In piratical actions in the 18 and 19th centuries and when naval ships in the same era went after prizes it was a tactic to avoid grappling the rigging of an enemy ship. Damage to the rigging rendered the prize damaged and perhaps unsailable. Boarding often took place between the sterns of ships where the poop offered space to fight.
We have direct evidence for grappling being used to capsize ships by the Pharonic Egyptian naval forces at Medinet Habu by Rameses III's fleet.
In the Classical Greek period it was usual for the sails and rigging to be left behind when ships went out to fight. A sail onboard meant extra weight and extra obstacles to be avoided as one tried to flee a sinking ship. It was also a psychological factor if the crews knew escape was dependent on rowing faster than the enemy. They should use their skill to win. Cleopatra may have had a different fate if she had had no sails aboard at Actium ?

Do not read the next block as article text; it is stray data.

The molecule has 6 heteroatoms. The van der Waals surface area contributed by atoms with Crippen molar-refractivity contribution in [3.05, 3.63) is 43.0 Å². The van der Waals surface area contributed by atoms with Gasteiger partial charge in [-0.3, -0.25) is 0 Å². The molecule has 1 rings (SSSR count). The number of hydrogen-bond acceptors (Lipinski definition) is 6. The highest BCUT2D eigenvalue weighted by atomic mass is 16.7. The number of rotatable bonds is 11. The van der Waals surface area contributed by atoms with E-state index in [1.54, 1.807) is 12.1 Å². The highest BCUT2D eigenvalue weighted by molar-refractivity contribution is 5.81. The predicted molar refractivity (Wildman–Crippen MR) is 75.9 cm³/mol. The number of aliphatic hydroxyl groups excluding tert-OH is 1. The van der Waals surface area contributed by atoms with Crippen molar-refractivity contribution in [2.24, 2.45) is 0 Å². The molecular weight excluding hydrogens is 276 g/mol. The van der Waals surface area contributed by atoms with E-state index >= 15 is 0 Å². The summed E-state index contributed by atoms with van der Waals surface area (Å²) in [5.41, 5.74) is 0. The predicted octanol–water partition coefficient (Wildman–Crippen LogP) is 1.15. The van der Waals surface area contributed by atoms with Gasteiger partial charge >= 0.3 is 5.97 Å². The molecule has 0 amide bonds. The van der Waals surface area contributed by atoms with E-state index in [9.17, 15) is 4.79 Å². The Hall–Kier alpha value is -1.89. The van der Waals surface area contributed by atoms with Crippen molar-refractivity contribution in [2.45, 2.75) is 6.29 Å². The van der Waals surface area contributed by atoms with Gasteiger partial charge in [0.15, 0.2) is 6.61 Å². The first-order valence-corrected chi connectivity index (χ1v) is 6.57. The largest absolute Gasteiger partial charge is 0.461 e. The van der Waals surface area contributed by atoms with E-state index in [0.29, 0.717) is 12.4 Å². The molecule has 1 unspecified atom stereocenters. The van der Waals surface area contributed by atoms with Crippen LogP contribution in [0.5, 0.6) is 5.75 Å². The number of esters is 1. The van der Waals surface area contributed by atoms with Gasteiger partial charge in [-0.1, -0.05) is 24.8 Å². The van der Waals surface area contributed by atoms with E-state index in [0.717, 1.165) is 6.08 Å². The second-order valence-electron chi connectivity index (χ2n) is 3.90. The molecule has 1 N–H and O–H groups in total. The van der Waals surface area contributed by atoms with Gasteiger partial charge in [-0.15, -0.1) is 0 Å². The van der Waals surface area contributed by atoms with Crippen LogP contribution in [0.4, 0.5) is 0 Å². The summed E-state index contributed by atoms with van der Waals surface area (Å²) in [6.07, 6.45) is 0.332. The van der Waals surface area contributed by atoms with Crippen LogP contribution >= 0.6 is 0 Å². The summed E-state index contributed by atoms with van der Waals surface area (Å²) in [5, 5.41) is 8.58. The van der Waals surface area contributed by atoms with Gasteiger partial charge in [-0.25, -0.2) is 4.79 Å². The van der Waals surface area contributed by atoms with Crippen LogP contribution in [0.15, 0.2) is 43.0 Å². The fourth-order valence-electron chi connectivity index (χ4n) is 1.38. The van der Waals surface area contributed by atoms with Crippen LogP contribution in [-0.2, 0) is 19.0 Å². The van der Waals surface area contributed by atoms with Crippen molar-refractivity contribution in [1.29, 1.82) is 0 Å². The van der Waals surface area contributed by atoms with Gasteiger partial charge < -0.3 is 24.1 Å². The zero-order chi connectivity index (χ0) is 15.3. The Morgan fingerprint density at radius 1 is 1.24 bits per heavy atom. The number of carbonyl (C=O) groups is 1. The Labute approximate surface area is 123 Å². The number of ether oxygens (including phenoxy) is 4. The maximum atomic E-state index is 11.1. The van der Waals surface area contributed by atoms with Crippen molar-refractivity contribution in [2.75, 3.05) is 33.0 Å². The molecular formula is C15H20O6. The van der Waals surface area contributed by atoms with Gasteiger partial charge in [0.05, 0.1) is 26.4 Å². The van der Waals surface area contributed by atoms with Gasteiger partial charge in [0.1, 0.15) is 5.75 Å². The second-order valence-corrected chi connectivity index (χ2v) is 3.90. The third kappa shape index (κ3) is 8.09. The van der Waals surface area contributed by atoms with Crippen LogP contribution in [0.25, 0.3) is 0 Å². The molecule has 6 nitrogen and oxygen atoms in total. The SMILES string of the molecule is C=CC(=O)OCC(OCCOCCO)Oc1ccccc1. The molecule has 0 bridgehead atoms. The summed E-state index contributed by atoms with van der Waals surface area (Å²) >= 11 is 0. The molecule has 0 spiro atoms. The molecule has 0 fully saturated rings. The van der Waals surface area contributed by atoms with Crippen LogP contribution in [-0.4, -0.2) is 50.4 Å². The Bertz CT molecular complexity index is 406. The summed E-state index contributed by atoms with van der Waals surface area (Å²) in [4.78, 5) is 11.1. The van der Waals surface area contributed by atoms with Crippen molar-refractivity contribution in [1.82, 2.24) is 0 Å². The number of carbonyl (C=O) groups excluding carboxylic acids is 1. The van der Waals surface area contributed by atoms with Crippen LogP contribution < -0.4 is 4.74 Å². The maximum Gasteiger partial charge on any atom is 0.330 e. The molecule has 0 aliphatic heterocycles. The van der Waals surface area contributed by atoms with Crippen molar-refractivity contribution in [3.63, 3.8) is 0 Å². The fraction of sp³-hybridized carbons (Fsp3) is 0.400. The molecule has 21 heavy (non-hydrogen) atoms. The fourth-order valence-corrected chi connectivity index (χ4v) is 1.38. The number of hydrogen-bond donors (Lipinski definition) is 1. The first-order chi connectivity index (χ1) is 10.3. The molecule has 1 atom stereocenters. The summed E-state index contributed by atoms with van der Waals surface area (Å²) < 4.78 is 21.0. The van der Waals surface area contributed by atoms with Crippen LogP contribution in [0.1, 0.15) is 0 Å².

The absence of a mast and rigging, though' would mean that all those nice places where a grapnel or 'iron hand' could be lodged were not available. When ramming tactics became less dominant and many ships were broader and more stable, as well as more massive, a mast and rigging may not have been such a problem to have up in battle - unless one should reduce the lodgement possibilities for enemy grapnels?
Getting grappled in the mast rigging could spell doom to the ship as it did to the Sea Peoples against the Egyptians. The movement of a single man across the beam on a trireme could be felt by the rowers. The deck troops sat down for most of the time to avoid stability problems. How lethal would dragging such a ship over by the mast be ?